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How to Specify Portable Cooling for Facility Needs
OTHER PARTS OF THIS ARTICLEPt. 1: Portable Cooling When it CountsPt. 2: This PagePt. 3: Overcoming Portable Cooling Obstacles
The process of selecting portable cooling units does not start with checking out the features and functions of the latest products. Managers first must assess several important issues related to the space and the facility in question. The first is the available power supply.
“What kind of power do they have available?” Bombino asks. “For instance, you have the typical outlet that runs on 110 volts (V). Some (portable cooling) units can run on that. The most common units are 1-ton or 1.5 ton units, which is 12,000-18,000 Btus. Those are nice because they’re plug and play. But they’re only putting out 1 or 1.5 tons of cooling. But if you need more cooling, you’re going to need to go with a larger units, and that requires an electrician to install the unit.
“You need to know the kind of power is available at the location. Do you have 208 volts or 230 volts or something bigger, like 460 or 480 volts? Is it single-phase? Is it three-phase? Power is always a very important consideration.”
Managers also need to understand the specific cooling needs of the space.
“Before they call, they should have a good idea of how many tons have failed or how many tons they’re going to need, and the square footage of the area and a description of the area,” Brainard says. “In computer server rooms, they hold a lot of equipment that generates heat. That all will help us to determine the total tonnage load because if it’s a 30- by 30-foot room, it might take a 5 tons to cool it.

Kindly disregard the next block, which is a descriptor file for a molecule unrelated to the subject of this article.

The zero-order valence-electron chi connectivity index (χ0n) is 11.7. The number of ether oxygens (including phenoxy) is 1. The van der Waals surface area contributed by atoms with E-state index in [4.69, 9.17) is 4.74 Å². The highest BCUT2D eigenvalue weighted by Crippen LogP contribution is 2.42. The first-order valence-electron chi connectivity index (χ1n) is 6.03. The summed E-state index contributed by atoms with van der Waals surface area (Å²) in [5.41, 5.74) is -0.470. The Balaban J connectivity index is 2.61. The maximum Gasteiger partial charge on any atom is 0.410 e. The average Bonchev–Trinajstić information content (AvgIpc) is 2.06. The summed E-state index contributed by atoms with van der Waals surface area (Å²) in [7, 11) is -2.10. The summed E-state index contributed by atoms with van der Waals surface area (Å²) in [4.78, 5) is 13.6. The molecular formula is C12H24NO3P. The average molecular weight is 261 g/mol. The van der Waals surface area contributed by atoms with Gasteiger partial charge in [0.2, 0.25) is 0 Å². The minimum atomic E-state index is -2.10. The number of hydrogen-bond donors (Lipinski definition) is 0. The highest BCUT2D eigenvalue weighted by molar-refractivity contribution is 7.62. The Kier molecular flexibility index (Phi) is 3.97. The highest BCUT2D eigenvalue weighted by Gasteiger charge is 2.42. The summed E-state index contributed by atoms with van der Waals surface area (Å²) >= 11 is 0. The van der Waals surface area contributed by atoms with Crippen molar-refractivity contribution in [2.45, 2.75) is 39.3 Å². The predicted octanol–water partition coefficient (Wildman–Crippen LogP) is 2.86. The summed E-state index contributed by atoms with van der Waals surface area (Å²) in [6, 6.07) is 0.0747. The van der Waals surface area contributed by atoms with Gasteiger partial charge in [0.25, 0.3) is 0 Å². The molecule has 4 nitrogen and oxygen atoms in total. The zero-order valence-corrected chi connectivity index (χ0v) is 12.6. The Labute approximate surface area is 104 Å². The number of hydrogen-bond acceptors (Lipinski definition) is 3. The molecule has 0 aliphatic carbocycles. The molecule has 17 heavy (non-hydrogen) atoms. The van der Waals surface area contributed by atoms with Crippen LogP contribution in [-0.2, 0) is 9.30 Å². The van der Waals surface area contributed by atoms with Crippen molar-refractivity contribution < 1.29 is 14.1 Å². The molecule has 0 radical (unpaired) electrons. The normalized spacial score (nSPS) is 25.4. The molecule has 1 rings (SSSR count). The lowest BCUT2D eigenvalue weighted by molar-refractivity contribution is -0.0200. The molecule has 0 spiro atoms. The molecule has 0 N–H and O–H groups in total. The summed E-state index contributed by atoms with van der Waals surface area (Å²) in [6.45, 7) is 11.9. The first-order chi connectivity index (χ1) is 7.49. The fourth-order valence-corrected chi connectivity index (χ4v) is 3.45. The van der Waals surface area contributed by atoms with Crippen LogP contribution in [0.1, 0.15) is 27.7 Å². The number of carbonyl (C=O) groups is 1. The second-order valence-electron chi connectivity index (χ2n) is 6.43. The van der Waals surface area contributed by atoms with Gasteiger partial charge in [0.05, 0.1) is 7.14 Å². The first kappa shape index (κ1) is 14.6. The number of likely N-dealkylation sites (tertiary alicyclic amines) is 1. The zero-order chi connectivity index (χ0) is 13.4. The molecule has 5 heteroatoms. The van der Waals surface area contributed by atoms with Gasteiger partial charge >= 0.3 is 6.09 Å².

“But if you have all that equipment in there generating heat, it’s a direct proportion of the watts produced based on the rating of the unit to the cooling tonnage. You might need 10-15 more tons just because of the extra heat generated. Knowing the equipment and what’s going on in the space and how much heat is being generated really helps you get an accurate calculation for the tonnage you’re going to need.”
The cooling issue needs to go beyond heat generated by equipment and assess the human contribution
“Maybe you want to provide cooling for some event,” Bombino says. “Humans are always generating some sort of heat. Let’s say the space is 5,000 square feet and you want a temperature of 70-72 degrees, you can calculate that in that space you need 12-15 tons of cooling, depending on the outside temperature.
“But if you’re going to have 100 people in that space, you just added 100 mini-heaters, and if that event is a dance, that heat load is going to increase even more. You have to factor in how many people are going to be there, how much heat are they going to give off. So instead of 15 tons of cooling, maybe you’re going to need 20 tons of cooling.
The process of cooling a space involves removing hot air, and that air needs to go someplace else. In preparing to research equipment options, managers need to assess the options in the space to be cooled for removing that hot air.
“Air-cooled units pull in the air from the environment and cool that air,” Bombino says. “In the process of cooling that air, a byproduct is heat, which needs to be dispersed. So with an air-cooled unit, you have some sort of hot-air exhaust. So you have to remove that hot air from the space you’re trying to cool.”
Says Brainard, “That place can be out a window or down a hallway with fans blowing it away from the space so the other part of the building can pick it up and take it away.”
Finally, managers need to understand options for handling condensate.
“As far as condensate, a lot of AC units come with tanks, and if you’re running them over the weekend, you need someone there to empty those tanks,” Brainard says. “Or you can talk to the vendor about a condensate pump kit, where you run a drain hose into a sink. The condensate pump is automatic. It just takes over as long as there’s power. But you need to know where those areas are in relation to the space you’re trying to cool.”